Prime Minister Manmohan Singh raised a new controversy with his teacher’- like exposition of the finances of the State Electricity Boards. In inaugurating a power station in Himachal Pradesh, the PM said free power to farmers is not justified and also asked for reducing power subsidies to farmers. This has raised a storm. The first to criticise the PM is the former Prime Minister Deve Gowda. Then, the CPI(M) secretary Prakash Karat raised the question of free power and asked for free power for poor farmers. He said the CPI(M) where it is in power, did not advocate free power. His advocacy of charging big farmers and “others with other resources” is very unclear and impractical. Better Mr.Karat ask the experienced hands in the UPA, like the DMK supremo and others!
May be, the CPI(M) is still trying to out up a brave face! Any fried of the poor, farmers must have to offer to the helpless PM some really useful help!

Then came the former AP Chief Minister Mr.Chandrababu Naidu. He of course is the most experienced Chief Minister with a track record to experiment with the abolition of free power and introduce the World Bank idea of charging a power tariff that was in accord with an economical working of the State Boards. In fact everyone applauded when the AP CM was doing this and as Naidu had pointed out that how Dr.Singh in his recent visit to AP had praised the working of the State government that gives free power. Naidu said: “On paper it is free power, but in fact it has put new burdens on farmers asking them to install capacitors”. The AP case is relevant for Naidu’s charging a tariff for power led to an outcry and the Congress promised free power. The first file signed by Dr.Rajasekhar Reddy was restoring free power! Now, Dr.Reddy himself is backtracking his promise in the face of realities. The Maharashtra government abandoned the free power midway in the face of economic crisis. On the PM’s statement, the AP CM, Dr.Reddy found himself in an embarrassing situation!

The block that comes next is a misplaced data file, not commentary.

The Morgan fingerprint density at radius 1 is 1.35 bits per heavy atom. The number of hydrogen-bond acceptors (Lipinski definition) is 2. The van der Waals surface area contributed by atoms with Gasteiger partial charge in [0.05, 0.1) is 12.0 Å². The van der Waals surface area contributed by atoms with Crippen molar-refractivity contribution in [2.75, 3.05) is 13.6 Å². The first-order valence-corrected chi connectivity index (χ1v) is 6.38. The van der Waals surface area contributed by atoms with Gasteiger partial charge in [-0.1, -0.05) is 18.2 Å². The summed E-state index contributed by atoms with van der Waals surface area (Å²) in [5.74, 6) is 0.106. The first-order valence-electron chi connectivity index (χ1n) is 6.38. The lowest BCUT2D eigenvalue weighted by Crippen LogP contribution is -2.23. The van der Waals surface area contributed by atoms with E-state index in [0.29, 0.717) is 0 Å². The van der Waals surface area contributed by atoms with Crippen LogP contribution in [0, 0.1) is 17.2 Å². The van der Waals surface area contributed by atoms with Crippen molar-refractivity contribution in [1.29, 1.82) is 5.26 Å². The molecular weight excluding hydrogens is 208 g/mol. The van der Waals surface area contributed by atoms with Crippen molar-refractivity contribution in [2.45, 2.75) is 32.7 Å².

Out of the 1,529 farmers suicides during 2004-05, AP alone reported 758 such cases (between April 1,2004 and December 31,2004), an increase of 500 deaths in just nine months. Maharashtra alone has shown a substantial rise from 180 during 2003-04 to 524 during 2004-05, AP tops in farmers deaths and also farmers debts. Deve Gowda is rather blunt when he says that if the Congress is allowed to function alone, in the state, “another 1,000 farmers would die”. He had also recalled how the previous government in Karnataka was so callous, some 900 farmers died.

The problem had been written about so many times in these columns that now what matters is that Dr.Singh is exposing himself to be an insensitive Prime Minister, an economic expert he might be and he might quote any number of figures to justify his ‘academic’ expositions and calculations! The Prime Minister is becoming a prime target now for his total misunderstanding of the real human tragedies that are hitting the rural India, the agriculture India. He is totally unsuited to handle this growing rural India’s problem. He might be a good and silent administrator of policies. But when it comes to agriculture’s manifold problems he is better advised to seek expert help from those who know the subject.

May be one wise thing for him to do is to constitute a high power advisory council or a group with all those who had now expressed themselves on the subject. Certainly, such a farm advisory group for the PM must include such stalwarts like Deve Gowda, Chandrababu Naidu, Prakash Karat and of course the states where large number of farmers suicided had taken place. Why not include some leading media experts, journalists like P.Sainath who had been writing a lot on the subject In a latest despatch he cites the totally irresponsible acts of the government by giving or writing off so much of huge loans as unrecoverable from the big corporates while at the same time allowing the banks to convert the short-term farm loans into long term. Deve Gowda has spoken at some length and noted that how the Karnataka government had decided to give farm loans at 6 per cent while the Central government didn’t think fit to adopt this extremely wise decision on an all India scale.